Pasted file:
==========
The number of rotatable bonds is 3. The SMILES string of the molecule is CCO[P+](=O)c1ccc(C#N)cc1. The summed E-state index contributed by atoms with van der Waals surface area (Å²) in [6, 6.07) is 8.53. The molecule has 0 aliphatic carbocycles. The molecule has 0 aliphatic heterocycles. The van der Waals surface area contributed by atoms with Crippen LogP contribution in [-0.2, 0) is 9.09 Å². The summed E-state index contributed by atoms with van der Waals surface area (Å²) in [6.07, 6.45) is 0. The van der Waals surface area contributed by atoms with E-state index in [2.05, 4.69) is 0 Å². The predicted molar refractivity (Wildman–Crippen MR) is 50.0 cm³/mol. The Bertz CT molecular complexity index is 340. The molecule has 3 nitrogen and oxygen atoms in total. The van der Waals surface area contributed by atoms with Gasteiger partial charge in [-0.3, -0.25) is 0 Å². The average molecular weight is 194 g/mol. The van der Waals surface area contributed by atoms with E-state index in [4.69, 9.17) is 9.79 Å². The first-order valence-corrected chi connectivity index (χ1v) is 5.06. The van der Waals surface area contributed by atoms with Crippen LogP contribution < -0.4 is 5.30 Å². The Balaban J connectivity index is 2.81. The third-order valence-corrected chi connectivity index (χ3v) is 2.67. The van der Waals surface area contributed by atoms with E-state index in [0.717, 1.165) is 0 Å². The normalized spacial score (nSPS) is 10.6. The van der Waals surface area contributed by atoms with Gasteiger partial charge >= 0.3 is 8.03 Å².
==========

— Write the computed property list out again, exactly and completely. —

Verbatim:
The number of rotatable bonds is 3. The SMILES string of the molecule is CCO[P+](=O)c1ccc(C#N)cc1. The summed E-state index contributed by atoms with van der Waals surface area (Å²) in [6, 6.07) is 8.53. The molecule has 0 aliphatic carbocycles. The molecule has 0 aliphatic heterocycles. The van der Waals surface area contributed by atoms with Crippen LogP contribution in [-0.2, 0) is 9.09 Å². The summed E-state index contributed by atoms with van der Waals surface area (Å²) in [6.07, 6.45) is 0. The van der Waals surface area contributed by atoms with E-state index in [2.05, 4.69) is 0 Å². The predicted molar refractivity (Wildman–Crippen MR) is 50.0 cm³/mol. The Bertz CT molecular complexity index is 340. The molecule has 3 nitrogen and oxygen atoms in total. The van der Waals surface area contributed by atoms with Gasteiger partial charge in [-0.3, -0.25) is 0 Å². The average molecular weight is 194 g/mol. The van der Waals surface area contributed by atoms with E-state index in [4.69, 9.17) is 9.79 Å². The first-order valence-corrected chi connectivity index (χ1v) is 5.06. The van der Waals surface area contributed by atoms with Crippen LogP contribution < -0.4 is 5.30 Å². The Balaban J connectivity index is 2.81. The third-order valence-corrected chi connectivity index (χ3v) is 2.67. The van der Waals surface area contributed by atoms with E-state index in [0.717, 1.165) is 0 Å². The normalized spacial score (nSPS) is 10.6. The van der Waals surface area contributed by atoms with Gasteiger partial charge >= 0.3 is 8.03 Å².